After a long and mostly sleepless night on the boat due to the fact that we had to keep the hatches shut because of the rain, the sun finally rose in a partly cloudy sky. The day before I think I mentioned that the wench used to trim the jib broke and we had to call the charter service to come out and fix it. However, because of the rain, two of the major roads on the island (Tortola) washed out making them impassable. The repair guy, Ross, would not be able to get to the boat until almost 10:00 am. We decided to make the best of the situation so we all boarded the dinghy and headed to shore. Everything on the boat was soaked after a week at sea, so we gathered all the sheets, towels and clothes and found a laundromat. We took shifts watching the clothes; half of us would watch, the other half would go find breakfast. Ross finally made it over from the far side of the island, fixed the wench and we were on our way by 11:30 am. We needed to make it all the way over to the north sound of Virgin Gorda to meet the "Hotel" because the next day we were going to all pile on the "Hotel" for a day sail up to Anegada. The problem was that there was going to be a headwind the entire way, and since we were leaving at such a late hour, we were not going to make it to the north sound before sunset. We're sailors, and we charter a sailboat for a reason: to sail. But, we sucked up our pride and decided to motor the entire way to ensure that we would get there in time to get a mooring. The motor over was actually pretty nice. I was at the helm for most of the way. This is one of those legs of the trip where you get to see a lot of the island chain and I had forgotten how pretty some of the little secret places on uninhabited islands are.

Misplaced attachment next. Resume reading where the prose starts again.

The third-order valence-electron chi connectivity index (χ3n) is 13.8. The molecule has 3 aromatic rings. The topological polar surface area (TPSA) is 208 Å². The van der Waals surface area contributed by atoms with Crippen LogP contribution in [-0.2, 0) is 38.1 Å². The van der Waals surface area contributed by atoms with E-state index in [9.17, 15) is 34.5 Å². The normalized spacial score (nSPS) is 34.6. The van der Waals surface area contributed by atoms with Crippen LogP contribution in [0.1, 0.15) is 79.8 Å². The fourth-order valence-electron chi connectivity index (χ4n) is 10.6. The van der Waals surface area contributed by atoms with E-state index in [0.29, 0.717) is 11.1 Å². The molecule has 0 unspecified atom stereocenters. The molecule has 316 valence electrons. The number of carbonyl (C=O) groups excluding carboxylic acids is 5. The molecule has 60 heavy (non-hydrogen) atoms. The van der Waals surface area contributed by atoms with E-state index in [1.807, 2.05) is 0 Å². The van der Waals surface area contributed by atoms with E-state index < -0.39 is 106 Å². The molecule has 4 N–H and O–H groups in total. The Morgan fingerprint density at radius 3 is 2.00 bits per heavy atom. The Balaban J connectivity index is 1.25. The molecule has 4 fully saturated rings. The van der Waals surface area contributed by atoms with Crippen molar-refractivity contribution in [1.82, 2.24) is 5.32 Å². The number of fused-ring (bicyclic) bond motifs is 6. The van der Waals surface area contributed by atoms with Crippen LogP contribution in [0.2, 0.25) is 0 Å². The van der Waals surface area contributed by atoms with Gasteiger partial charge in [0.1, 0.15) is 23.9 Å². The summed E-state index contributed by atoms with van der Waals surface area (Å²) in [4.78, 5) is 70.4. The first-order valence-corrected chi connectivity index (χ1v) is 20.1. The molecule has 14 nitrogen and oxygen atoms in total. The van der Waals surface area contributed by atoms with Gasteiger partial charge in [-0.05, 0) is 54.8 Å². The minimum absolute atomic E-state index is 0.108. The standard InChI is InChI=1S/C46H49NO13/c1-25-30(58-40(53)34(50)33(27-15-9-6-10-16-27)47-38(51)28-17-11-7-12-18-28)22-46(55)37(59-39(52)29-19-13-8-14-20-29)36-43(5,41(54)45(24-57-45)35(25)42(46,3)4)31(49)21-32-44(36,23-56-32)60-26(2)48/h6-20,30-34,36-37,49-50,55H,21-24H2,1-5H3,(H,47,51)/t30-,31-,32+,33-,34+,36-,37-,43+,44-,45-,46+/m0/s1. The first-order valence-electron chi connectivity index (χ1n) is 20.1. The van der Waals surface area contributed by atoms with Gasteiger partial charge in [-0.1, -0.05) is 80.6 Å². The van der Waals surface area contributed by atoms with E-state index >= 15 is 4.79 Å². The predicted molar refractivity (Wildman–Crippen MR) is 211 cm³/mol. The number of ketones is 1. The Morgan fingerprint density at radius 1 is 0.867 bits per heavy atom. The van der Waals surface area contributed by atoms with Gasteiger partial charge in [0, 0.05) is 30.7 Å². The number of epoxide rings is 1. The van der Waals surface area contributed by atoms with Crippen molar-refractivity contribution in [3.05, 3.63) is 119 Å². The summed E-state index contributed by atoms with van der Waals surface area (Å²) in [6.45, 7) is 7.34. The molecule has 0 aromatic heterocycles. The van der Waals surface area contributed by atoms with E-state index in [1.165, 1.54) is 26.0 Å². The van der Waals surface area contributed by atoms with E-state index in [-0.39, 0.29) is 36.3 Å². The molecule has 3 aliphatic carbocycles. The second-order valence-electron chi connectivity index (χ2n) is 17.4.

We made our way into Virgin Gorda under clear skies with plenty of time to spare. I feel a float coming on. We picked up a mooring, poured ourselves a drink and threw out the float line. Virgin Gorda is my favorite mooring. I'm not really sure why, maybe it has something to do with how spacious the sound is. It's also the home of the Bitter End Yacht Club, a five-star resort on the island. We all floated for a few hours and met some of our neighbors on the moorings next to us. I got to talking with a young couple from Seattle who just completed the first two weeks of a 50-day vacation! What!? The craziest part of their story was that they had only taken two sailing lessons before coming down to the islands for a 50-day solo run. They're a lot braver than I am. After the float, we gathered up clean clothes and headed for the free showers on shore. It had been a good day, especially because it didn't rain on us. We had dinner over on Saba Rock, not a great dinner, but it was food. I spent most of the rest of the evening on deck in the cool breeze. I even saw the moon out that night.
Wednesday, August 4, 2010
First, let me start by saying that the photos that I post today are not photos that I actually took on Day 6 of the trip. But, I wanted to post photos of everyone relaxing and having a good time because I didn't take any photos on Day 6. Let me explain why.
Okay, not every day on a vacation can be fun, and not everyone can be happy all the time. Today was the low point of the trip and it had everything to do with the weather. We all got up early and took the dinghy into shore at Foxy's to use the shore facilities. (When you're living on a boat for 8 days, you use the shore facilities whenever you can.) While I was waiting for everyone to head back to the boat, I spotted Foxy himself with a group of young students, strumming the guitar and singing songs. I'd never met Foxy before so I chalked it up as one of life's special moments. Foxy is actually a pretty big deal. He was called back to England to appear before the Queen to receive an award for everything he has done to bring in tourism to the area.